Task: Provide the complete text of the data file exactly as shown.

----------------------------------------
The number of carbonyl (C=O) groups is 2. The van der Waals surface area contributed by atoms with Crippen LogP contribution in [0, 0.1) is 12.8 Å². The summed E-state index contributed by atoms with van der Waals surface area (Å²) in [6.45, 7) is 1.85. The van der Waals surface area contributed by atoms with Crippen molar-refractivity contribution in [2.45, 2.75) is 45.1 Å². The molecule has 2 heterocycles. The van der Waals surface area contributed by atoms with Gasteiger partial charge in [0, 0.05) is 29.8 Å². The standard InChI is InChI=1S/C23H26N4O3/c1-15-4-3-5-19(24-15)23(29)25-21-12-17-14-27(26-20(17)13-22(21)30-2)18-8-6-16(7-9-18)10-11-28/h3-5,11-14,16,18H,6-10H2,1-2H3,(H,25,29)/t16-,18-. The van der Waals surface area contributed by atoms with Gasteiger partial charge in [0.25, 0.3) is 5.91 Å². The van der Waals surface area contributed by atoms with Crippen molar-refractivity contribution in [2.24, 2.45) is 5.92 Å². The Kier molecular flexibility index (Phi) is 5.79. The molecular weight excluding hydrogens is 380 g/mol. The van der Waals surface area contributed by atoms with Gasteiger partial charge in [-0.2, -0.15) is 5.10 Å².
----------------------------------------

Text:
The number of carbonyl (C=O) groups is 2. The van der Waals surface area contributed by atoms with Crippen LogP contribution in [0, 0.1) is 12.8 Å². The summed E-state index contributed by atoms with van der Waals surface area (Å²) in [6.45, 7) is 1.85. The van der Waals surface area contributed by atoms with Crippen molar-refractivity contribution in [2.45, 2.75) is 45.1 Å². The molecule has 2 heterocycles. The van der Waals surface area contributed by atoms with Gasteiger partial charge in [0, 0.05) is 29.8 Å². The standard InChI is InChI=1S/C23H26N4O3/c1-15-4-3-5-19(24-15)23(29)25-21-12-17-14-27(26-20(17)13-22(21)30-2)18-8-6-16(7-9-18)10-11-28/h3-5,11-14,16,18H,6-10H2,1-2H3,(H,25,29)/t16-,18-. The van der Waals surface area contributed by atoms with Gasteiger partial charge in [0.25, 0.3) is 5.91 Å². The van der Waals surface area contributed by atoms with Crippen molar-refractivity contribution in [2.24, 2.45) is 5.92 Å². The Kier molecular flexibility index (Phi) is 5.79. The molecular weight excluding hydrogens is 380 g/mol. The van der Waals surface area contributed by atoms with Gasteiger partial charge in [-0.2, -0.15) is 5.10 Å².